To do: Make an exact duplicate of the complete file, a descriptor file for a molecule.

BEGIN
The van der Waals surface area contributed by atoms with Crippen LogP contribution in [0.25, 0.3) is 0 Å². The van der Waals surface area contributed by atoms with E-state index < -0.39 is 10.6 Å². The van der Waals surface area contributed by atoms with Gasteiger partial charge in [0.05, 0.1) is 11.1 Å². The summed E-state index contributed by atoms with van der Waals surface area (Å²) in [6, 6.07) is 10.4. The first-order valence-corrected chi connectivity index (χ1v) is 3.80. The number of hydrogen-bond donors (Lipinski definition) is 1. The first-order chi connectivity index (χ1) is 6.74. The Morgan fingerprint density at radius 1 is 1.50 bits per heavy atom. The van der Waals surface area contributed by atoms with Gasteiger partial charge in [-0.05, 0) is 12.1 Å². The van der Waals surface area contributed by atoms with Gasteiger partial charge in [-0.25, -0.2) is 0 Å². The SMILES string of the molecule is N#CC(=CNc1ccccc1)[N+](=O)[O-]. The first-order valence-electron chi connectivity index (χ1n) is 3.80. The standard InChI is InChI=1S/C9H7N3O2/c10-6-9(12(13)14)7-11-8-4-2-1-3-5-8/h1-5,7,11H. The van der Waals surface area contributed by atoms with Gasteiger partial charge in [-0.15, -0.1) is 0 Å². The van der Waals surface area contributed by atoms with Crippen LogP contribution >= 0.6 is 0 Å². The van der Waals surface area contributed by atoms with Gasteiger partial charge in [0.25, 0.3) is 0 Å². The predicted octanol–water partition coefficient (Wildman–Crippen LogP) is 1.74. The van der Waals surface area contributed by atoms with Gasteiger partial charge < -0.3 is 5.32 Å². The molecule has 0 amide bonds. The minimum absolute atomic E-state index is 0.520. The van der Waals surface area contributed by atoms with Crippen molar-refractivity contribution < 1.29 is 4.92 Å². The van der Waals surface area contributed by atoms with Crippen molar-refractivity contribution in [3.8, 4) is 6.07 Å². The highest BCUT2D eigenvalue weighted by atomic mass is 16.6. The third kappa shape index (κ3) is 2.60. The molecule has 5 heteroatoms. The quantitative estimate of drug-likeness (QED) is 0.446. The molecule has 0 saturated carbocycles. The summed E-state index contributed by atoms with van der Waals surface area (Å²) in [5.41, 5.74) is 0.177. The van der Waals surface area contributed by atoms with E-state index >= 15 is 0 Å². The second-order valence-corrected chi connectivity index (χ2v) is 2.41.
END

The van der Waals surface area contributed by atoms with Crippen LogP contribution in [0.25, 0.3) is 0 Å². The van der Waals surface area contributed by atoms with E-state index < -0.39 is 10.6 Å². The van der Waals surface area contributed by atoms with Gasteiger partial charge in [0.05, 0.1) is 11.1 Å². The summed E-state index contributed by atoms with van der Waals surface area (Å²) in [6, 6.07) is 10.4. The first-order valence-corrected chi connectivity index (χ1v) is 3.80. The number of hydrogen-bond donors (Lipinski definition) is 1. The first-order chi connectivity index (χ1) is 6.74. The Morgan fingerprint density at radius 1 is 1.50 bits per heavy atom. The van der Waals surface area contributed by atoms with Gasteiger partial charge in [-0.05, 0) is 12.1 Å². The van der Waals surface area contributed by atoms with Gasteiger partial charge in [-0.25, -0.2) is 0 Å². The SMILES string of the molecule is N#CC(=CNc1ccccc1)[N+](=O)[O-]. The first-order valence-electron chi connectivity index (χ1n) is 3.80. The standard InChI is InChI=1S/C9H7N3O2/c10-6-9(12(13)14)7-11-8-4-2-1-3-5-8/h1-5,7,11H. The van der Waals surface area contributed by atoms with Gasteiger partial charge in [-0.15, -0.1) is 0 Å². The van der Waals surface area contributed by atoms with Crippen LogP contribution >= 0.6 is 0 Å². The van der Waals surface area contributed by atoms with Gasteiger partial charge in [0.25, 0.3) is 0 Å². The predicted octanol–water partition coefficient (Wildman–Crippen LogP) is 1.74. The van der Waals surface area contributed by atoms with Gasteiger partial charge < -0.3 is 5.32 Å². The molecule has 0 amide bonds. The minimum absolute atomic E-state index is 0.520. The van der Waals surface area contributed by atoms with Crippen molar-refractivity contribution < 1.29 is 4.92 Å². The van der Waals surface area contributed by atoms with Crippen molar-refractivity contribution in [3.8, 4) is 6.07 Å². The highest BCUT2D eigenvalue weighted by atomic mass is 16.6. The third kappa shape index (κ3) is 2.60. The molecule has 5 heteroatoms. The quantitative estimate of drug-likeness (QED) is 0.446. The molecule has 0 saturated carbocycles. The summed E-state index contributed by atoms with van der Waals surface area (Å²) in [5.41, 5.74) is 0.177. The van der Waals surface area contributed by atoms with E-state index >= 15 is 0 Å². The second-order valence-corrected chi connectivity index (χ2v) is 2.41.